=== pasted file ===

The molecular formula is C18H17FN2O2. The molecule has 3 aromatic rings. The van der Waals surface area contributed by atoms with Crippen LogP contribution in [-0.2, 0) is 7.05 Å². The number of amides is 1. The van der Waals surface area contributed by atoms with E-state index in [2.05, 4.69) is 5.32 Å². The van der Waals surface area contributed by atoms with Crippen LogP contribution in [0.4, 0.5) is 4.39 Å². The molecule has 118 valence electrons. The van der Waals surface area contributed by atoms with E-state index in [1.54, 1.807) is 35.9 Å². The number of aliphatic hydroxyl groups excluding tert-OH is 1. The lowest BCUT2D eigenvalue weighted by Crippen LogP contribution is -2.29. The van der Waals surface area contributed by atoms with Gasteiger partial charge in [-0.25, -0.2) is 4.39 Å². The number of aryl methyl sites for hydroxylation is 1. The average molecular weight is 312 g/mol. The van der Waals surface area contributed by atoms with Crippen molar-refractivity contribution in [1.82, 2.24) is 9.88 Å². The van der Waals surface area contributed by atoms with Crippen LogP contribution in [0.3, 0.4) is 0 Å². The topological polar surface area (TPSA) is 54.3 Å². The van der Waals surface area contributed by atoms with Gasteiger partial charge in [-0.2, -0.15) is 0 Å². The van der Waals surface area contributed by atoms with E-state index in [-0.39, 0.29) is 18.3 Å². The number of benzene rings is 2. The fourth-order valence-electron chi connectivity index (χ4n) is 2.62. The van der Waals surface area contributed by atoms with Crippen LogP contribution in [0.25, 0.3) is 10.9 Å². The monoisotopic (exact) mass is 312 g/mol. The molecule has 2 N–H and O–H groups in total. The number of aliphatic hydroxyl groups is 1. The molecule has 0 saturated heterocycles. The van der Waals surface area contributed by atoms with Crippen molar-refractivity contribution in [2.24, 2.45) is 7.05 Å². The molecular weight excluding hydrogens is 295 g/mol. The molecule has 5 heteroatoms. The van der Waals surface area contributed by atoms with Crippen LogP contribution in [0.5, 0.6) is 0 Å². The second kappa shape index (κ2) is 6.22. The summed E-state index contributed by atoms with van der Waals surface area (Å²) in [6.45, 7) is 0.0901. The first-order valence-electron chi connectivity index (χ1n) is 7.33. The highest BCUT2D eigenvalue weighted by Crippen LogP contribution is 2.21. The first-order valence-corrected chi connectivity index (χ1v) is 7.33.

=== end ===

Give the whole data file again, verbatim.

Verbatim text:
The molecular formula is C18H17FN2O2. The molecule has 3 aromatic rings. The van der Waals surface area contributed by atoms with Crippen LogP contribution in [-0.2, 0) is 7.05 Å². The number of amides is 1. The van der Waals surface area contributed by atoms with E-state index in [2.05, 4.69) is 5.32 Å². The van der Waals surface area contributed by atoms with Crippen LogP contribution in [0.4, 0.5) is 4.39 Å². The molecule has 118 valence electrons. The van der Waals surface area contributed by atoms with E-state index in [1.54, 1.807) is 35.9 Å². The number of aliphatic hydroxyl groups excluding tert-OH is 1. The lowest BCUT2D eigenvalue weighted by Crippen LogP contribution is -2.29. The van der Waals surface area contributed by atoms with Gasteiger partial charge in [-0.25, -0.2) is 4.39 Å². The number of aryl methyl sites for hydroxylation is 1. The average molecular weight is 312 g/mol. The van der Waals surface area contributed by atoms with Crippen molar-refractivity contribution in [1.82, 2.24) is 9.88 Å². The van der Waals surface area contributed by atoms with Crippen LogP contribution in [0.3, 0.4) is 0 Å². The topological polar surface area (TPSA) is 54.3 Å². The van der Waals surface area contributed by atoms with Gasteiger partial charge in [-0.2, -0.15) is 0 Å². The van der Waals surface area contributed by atoms with E-state index in [-0.39, 0.29) is 18.3 Å². The number of benzene rings is 2. The fourth-order valence-electron chi connectivity index (χ4n) is 2.62. The van der Waals surface area contributed by atoms with Crippen LogP contribution in [0.25, 0.3) is 10.9 Å². The monoisotopic (exact) mass is 312 g/mol. The molecule has 2 N–H and O–H groups in total. The number of aliphatic hydroxyl groups is 1. The molecule has 0 saturated heterocycles. The van der Waals surface area contributed by atoms with Crippen molar-refractivity contribution in [2.24, 2.45) is 7.05 Å². The molecular weight excluding hydrogens is 295 g/mol. The molecule has 5 heteroatoms. The van der Waals surface area contributed by atoms with Crippen LogP contribution in [0.5, 0.6) is 0 Å². The second kappa shape index (κ2) is 6.22. The summed E-state index contributed by atoms with van der Waals surface area (Å²) in [6.45, 7) is 0.0901. The first-order valence-electron chi connectivity index (χ1n) is 7.33. The highest BCUT2D eigenvalue weighted by Crippen LogP contribution is 2.21. The first-order valence-corrected chi connectivity index (χ1v) is 7.33.